In enacting the Postal Accountability and Enhancement Act of 2006 (the Act), Pub. L. No. 109-435, 120 Stat. 3198, the Congress directed the Commission to establish a modern system for regulating the rates and classes of the Postal Service's market-dominant products. See 39 U.S.C. §§ 3621- 29. Although the Act affords the Commission some flexibility in carrying out its charge, see id. § 3622 (authorizing Commission to create "modern system for regulating rates" but also mandating that Commission account for certain "factors, " "objectives" and "requirements" in so doing), the Congress set forth a price cap for market-dominant products, generally limiting each price increase to an amount equal to the annual change in the Consumer Price Index for All Urban Consumers (CPI-U). See id. § 3622(d)(1)(A). The Act also provides "procedures whereby rates may be adjusted on an expedited basis due to either extraordinary or exceptional circumstances" without regard to the CPI-U limitation. Id. § 3622(d)(1)(E). Specifically, for this statutory "safety valve" to take effect, the Commission must find

after notice and opportunity for a public hearing and comment, and within 90 days after any request by the Postal Service, that such adjustment is reasonable and equitable and necessary to enable the Postal Service, under best practices of honest, efficient, and economical management, to maintain and continue the development of postal services of the kind and quality adapted to the needs of the United States.


         The Postal Service first requested an above-CPI-U rate increase in July 2010 as it sought to make up for substantial losses resulting from the "dramatic, rapid and unprecedented decline in mail volume" caused by the Great Recession. See U.S. Postal Serv. v. Postal Regulatory Comm'n, 640 F.3d 1263, 1265 (D.C. Cir. 2011) (internal quotation marks omitted). Although the Commission agreed that "the recent recession, and the decline in mail volume experienced during the recession" qualified as an "extraordinary or exceptional circumstance, " it nonetheless denied the Postal Service's request for an above-CPI-U rate increase because it found that the Postal Service had failed to quantify properly its losses "due to" the recession with particularity. See Postal Regulatory Commission, Order Denying Request for Exigent Rate Adjustments, Order No. 547, Docket No. R2010-4, at 3-4 (Sept. 30, 2010). This Court disagreed with the latter portion of the Commission's analysis, finding that, although "the plain meaning of 'due to' mandates a causal relationship between the amount of a requested adjustment and the exigent circumstances' impact on the Postal Service, " the Act is ambiguous as to "how close the relationship must be." 640 F.3d at 1267-68. We remanded the case to the Commission to fill that statutory gap, which it did in Order No. 864. See Postal Regulatory Commission, Order Resolving Issues on Remand, Order No. 864, Dkt. No. R2010-4R, at 25 (Sept. 20, 2011) (noting that "exigent rate adjustments are permitted only if, and to the extent that, they compensate for the net adverse financial impact of the exigent circumstances").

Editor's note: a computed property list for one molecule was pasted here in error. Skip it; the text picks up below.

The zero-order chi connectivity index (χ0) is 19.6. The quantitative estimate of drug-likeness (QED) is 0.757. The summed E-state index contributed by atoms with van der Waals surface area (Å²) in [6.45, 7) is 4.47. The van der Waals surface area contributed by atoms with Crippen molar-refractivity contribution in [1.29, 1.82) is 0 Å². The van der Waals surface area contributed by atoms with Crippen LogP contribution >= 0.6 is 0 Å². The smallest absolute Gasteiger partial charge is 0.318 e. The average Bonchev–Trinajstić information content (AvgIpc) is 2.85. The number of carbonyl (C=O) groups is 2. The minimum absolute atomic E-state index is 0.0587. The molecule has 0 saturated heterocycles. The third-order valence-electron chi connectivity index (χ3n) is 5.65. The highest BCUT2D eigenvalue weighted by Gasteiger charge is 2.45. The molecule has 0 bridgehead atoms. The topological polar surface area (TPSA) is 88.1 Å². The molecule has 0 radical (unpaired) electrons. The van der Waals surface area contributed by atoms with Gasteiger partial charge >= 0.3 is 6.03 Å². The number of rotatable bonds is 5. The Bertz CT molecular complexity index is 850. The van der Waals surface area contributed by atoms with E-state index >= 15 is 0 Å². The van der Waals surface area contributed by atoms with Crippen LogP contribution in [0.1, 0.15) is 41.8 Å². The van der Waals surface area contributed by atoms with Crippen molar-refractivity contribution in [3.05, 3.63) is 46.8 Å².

In September 2013, the Postal Service renewed its request for an above-CPI-U rate increase, seeking a 4.3% price hike for an indefinite period of time. In Order No. 1926, the Commission granted the Postal Service's request in part. Order No. 1926, Docket No. R2013-11. The Commission reaffirmed that the Great Recession constituted an exigent circumstance warranting a rate increase but it still disagreed with the Postal Service on the extent to which mail volume losses had been caused by the economic downturn. See id. at 44. Thus, the Commission ...